To hear Dr. Brown quote, ‘I will lift up mine eyes unto the hills from whence cometh my help’ was to hear the rich resonance of a man whose soul was in tune with the God of the mountains. (from the printed program distributed at the Fred Brown Chapel dedication service)
First Baptist’s longest-serving senior pastor (1921-1946), Dr. Frederick Fernando Brown was among our church’s most beloved ministers. During the celebration of First Baptist’s 100th anniversary in 1943, Dr. Brown embraced the past, acknowledging the great men and women on whose shoulders our church was built. In our 175th year, we can turn to Dr. Brown’s legacy
In 1882, Frederick Fernando Brown was born in a cabin nestled in the heart of North Carolina’s
Dr. Brown began his ministerial career in 1910 in Kentucky. In 1916, he became the pastor of First Baptist Church, Sherman, TX. When President Woodrow Wilson requested that Dr. Brown
I was unable to read [the scripture] until I had brushed away the mist that dimmed my eyes and had gained control of my emotions. Tears were flowing down the cheeks of those strong men. In our minds, we were all home again!
After returning from WWI, he remained at First Baptist, Sherman until 1921.
Years at First Baptist, Knoxville
Dr. Brown preached at First Baptist on Gay Street for the first time on May 1, 1921, delivering a sermon titled “Loyalty to Vision.” He later revealed that his knees shook when he stood before his new congregation. Yet, he served his church and denomination with distinction over the next 25 years.
A little over three years after Dr. Brown came to First Baptist, the $600,000 church on Main Street opened its doors with approximately 1200 members. On
His pastorate in Knoxville included the 1922 economic recession, the “boom and bust” of the late 1920s, the Great Depression of the 1930s, and WWII. During those financially stressful years under Dr. Brown’s leadership, First Baptist never missed a payment to the bank or to denominational entities. Typical of his selfless service, Dr. Brown cut his own salary twice, once to avoid reducing a custodian’s salary.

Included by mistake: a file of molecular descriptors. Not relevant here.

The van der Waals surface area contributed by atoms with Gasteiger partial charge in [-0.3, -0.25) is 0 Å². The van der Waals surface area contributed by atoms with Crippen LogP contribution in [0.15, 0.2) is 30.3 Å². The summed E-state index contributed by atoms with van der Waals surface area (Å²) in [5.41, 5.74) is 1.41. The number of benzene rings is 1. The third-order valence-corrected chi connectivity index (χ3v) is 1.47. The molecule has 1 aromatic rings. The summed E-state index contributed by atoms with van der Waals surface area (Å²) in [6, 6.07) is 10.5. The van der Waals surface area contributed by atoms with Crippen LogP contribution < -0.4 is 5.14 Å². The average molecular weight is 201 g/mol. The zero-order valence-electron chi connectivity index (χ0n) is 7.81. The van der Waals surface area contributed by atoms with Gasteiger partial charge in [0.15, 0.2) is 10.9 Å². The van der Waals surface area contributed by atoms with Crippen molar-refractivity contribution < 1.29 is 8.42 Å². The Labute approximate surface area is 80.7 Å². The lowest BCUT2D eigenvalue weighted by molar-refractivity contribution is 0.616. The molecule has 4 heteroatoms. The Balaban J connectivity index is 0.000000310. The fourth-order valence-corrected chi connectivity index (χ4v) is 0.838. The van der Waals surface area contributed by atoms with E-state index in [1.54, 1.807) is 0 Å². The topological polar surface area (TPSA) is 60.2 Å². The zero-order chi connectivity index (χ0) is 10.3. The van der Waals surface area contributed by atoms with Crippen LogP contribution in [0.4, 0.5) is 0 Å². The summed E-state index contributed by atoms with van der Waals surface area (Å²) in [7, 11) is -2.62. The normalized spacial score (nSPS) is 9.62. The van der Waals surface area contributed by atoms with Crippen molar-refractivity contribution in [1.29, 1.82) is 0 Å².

On discussing church finances, Dr. Brown once commented, “I don’t raise money. I just talk about how good God has been to us, and people give money.” However, Fred Kaserman, Dr. Brown’s grandson and a current church
Seeing the University of Tennessee as a mission field, Dr. Brown led the drive to build the first Baptist Student Union on campus. Speaking to the Tennessee Baptist Convention’s Executive Committee, who had resisted the idea, he said, “If you do not build it, then our church will; and we will take the money from our mission funds and designate them to this student ministry.” Driving a hard bargain, he knew that the state organization depended on the church’s funds to pay its staff because First Baptist was the Tennessee leader in donations at the time. He likewise advocated building East Tennessee Baptist Hospital.
Suffering from the Great Depression’s devastating effects, the Southern Baptist Convention (SBC) was six million dollars in debt by 1931, posing a funding threat for missionaries and Baptist-sponsored institutions. That year, Dr. Brown traveled throughout the Convention’s region from Maryland to Arizona as executive secretary of SBC’s Promotion Committee. Preaching in “associational meetings, state conventions, local churches, and other venues, attempting to enlist one million tithers…,” he became “the most-traveled man in the SBC, as the
Elected SBC’s president for 1933, Dr. Brown was the youngest to hold that position. When asked about his feelings regarding his election, he answered in one word, humble, giving his wife and church the credit. Although he was unable to preach the convention sermon because of poor health, “the fruit of his efforts resonated … throughout the Baptist world.”
Dr. Brown worked in many other denominational capacities including being a member of the board that organized what became the Southern Baptist Cooperative Program and serving as
(Ironically, Dr. Brown’s conversion came during a “protracted” service, which was deemed a failure because only two people were converted. Yet his conversion and call to the ministry led to his success at the church level and denomination-wide.)